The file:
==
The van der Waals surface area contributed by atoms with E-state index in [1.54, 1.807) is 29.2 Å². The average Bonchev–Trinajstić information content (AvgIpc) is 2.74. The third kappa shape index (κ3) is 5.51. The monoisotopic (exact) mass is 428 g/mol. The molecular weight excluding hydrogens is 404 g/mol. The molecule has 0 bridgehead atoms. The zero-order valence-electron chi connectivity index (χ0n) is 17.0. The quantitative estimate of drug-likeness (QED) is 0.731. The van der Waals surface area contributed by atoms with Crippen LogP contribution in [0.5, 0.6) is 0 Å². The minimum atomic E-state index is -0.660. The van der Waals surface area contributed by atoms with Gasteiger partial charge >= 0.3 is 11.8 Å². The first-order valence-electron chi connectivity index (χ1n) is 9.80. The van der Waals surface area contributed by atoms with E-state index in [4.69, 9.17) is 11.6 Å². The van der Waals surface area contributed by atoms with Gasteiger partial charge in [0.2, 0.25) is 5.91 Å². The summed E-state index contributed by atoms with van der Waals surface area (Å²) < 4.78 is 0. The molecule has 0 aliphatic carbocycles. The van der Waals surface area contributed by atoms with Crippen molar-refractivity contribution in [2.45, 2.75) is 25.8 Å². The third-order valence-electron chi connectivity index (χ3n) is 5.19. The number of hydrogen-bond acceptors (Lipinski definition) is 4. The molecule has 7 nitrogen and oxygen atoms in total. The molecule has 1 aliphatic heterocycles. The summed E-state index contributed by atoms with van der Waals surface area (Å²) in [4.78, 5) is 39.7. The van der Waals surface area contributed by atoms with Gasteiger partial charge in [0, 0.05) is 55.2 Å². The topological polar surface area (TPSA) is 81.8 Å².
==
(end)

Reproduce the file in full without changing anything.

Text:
The van der Waals surface area contributed by atoms with E-state index in [1.54, 1.807) is 29.2 Å². The average Bonchev–Trinajstić information content (AvgIpc) is 2.74. The third kappa shape index (κ3) is 5.51. The monoisotopic (exact) mass is 428 g/mol. The molecular weight excluding hydrogens is 404 g/mol. The molecule has 0 bridgehead atoms. The zero-order valence-electron chi connectivity index (χ0n) is 17.0. The quantitative estimate of drug-likeness (QED) is 0.731. The van der Waals surface area contributed by atoms with Crippen LogP contribution in [0.5, 0.6) is 0 Å². The minimum atomic E-state index is -0.660. The van der Waals surface area contributed by atoms with Gasteiger partial charge >= 0.3 is 11.8 Å². The first-order valence-electron chi connectivity index (χ1n) is 9.80. The van der Waals surface area contributed by atoms with E-state index in [4.69, 9.17) is 11.6 Å². The van der Waals surface area contributed by atoms with Gasteiger partial charge in [0.2, 0.25) is 5.91 Å². The summed E-state index contributed by atoms with van der Waals surface area (Å²) < 4.78 is 0. The molecule has 0 aliphatic carbocycles. The van der Waals surface area contributed by atoms with Crippen molar-refractivity contribution in [2.45, 2.75) is 25.8 Å². The third-order valence-electron chi connectivity index (χ3n) is 5.19. The number of hydrogen-bond acceptors (Lipinski definition) is 4. The molecule has 7 nitrogen and oxygen atoms in total. The molecule has 1 aliphatic heterocycles. The summed E-state index contributed by atoms with van der Waals surface area (Å²) in [4.78, 5) is 39.7. The van der Waals surface area contributed by atoms with Gasteiger partial charge in [0, 0.05) is 55.2 Å². The topological polar surface area (TPSA) is 81.8 Å².